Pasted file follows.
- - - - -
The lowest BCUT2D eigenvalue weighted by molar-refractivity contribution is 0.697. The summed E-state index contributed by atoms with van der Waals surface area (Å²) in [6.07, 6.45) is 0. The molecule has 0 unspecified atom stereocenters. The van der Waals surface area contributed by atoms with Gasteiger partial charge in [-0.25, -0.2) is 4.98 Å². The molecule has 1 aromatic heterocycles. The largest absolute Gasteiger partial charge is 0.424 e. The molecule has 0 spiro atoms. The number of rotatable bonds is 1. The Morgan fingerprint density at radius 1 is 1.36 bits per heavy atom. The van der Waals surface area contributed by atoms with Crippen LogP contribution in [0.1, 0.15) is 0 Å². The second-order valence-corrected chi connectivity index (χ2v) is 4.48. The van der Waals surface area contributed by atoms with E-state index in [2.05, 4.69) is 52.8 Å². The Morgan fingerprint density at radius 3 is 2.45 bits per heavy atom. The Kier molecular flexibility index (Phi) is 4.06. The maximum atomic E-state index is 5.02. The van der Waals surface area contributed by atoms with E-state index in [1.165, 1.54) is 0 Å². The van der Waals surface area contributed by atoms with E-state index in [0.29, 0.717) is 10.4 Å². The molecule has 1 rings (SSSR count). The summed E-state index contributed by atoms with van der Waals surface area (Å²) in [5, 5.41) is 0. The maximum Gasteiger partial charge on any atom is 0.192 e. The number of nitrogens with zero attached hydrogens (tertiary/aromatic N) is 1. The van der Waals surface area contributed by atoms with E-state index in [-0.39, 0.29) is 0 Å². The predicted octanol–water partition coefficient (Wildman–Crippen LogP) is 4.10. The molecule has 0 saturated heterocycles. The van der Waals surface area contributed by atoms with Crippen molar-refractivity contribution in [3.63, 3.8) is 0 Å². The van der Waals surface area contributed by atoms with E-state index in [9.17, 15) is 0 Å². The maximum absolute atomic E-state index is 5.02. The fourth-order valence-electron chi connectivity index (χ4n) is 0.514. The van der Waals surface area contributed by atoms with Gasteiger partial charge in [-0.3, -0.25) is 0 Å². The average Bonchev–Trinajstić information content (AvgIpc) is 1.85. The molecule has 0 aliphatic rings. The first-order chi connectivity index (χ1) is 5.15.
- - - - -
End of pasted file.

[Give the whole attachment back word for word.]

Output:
The lowest BCUT2D eigenvalue weighted by molar-refractivity contribution is 0.697. The summed E-state index contributed by atoms with van der Waals surface area (Å²) in [6.07, 6.45) is 0. The molecule has 0 unspecified atom stereocenters. The van der Waals surface area contributed by atoms with Gasteiger partial charge in [-0.25, -0.2) is 4.98 Å². The molecule has 1 aromatic heterocycles. The largest absolute Gasteiger partial charge is 0.424 e. The molecule has 0 spiro atoms. The number of rotatable bonds is 1. The Morgan fingerprint density at radius 1 is 1.36 bits per heavy atom. The van der Waals surface area contributed by atoms with Crippen LogP contribution in [0.1, 0.15) is 0 Å². The second-order valence-corrected chi connectivity index (χ2v) is 4.48. The van der Waals surface area contributed by atoms with E-state index in [2.05, 4.69) is 52.8 Å². The Morgan fingerprint density at radius 3 is 2.45 bits per heavy atom. The Kier molecular flexibility index (Phi) is 4.06. The maximum atomic E-state index is 5.02. The van der Waals surface area contributed by atoms with E-state index in [1.165, 1.54) is 0 Å². The van der Waals surface area contributed by atoms with E-state index in [0.29, 0.717) is 10.4 Å². The molecule has 1 rings (SSSR count). The summed E-state index contributed by atoms with van der Waals surface area (Å²) in [5, 5.41) is 0. The maximum Gasteiger partial charge on any atom is 0.192 e. The number of nitrogens with zero attached hydrogens (tertiary/aromatic N) is 1. The van der Waals surface area contributed by atoms with E-state index in [-0.39, 0.29) is 0 Å². The predicted octanol–water partition coefficient (Wildman–Crippen LogP) is 4.10. The molecule has 0 saturated heterocycles. The van der Waals surface area contributed by atoms with Crippen molar-refractivity contribution in [3.63, 3.8) is 0 Å². The van der Waals surface area contributed by atoms with E-state index in [9.17, 15) is 0 Å². The maximum absolute atomic E-state index is 5.02. The fourth-order valence-electron chi connectivity index (χ4n) is 0.514. The van der Waals surface area contributed by atoms with Gasteiger partial charge in [-0.3, -0.25) is 0 Å². The average Bonchev–Trinajstić information content (AvgIpc) is 1.85. The molecule has 0 aliphatic rings. The first-order chi connectivity index (χ1) is 5.15.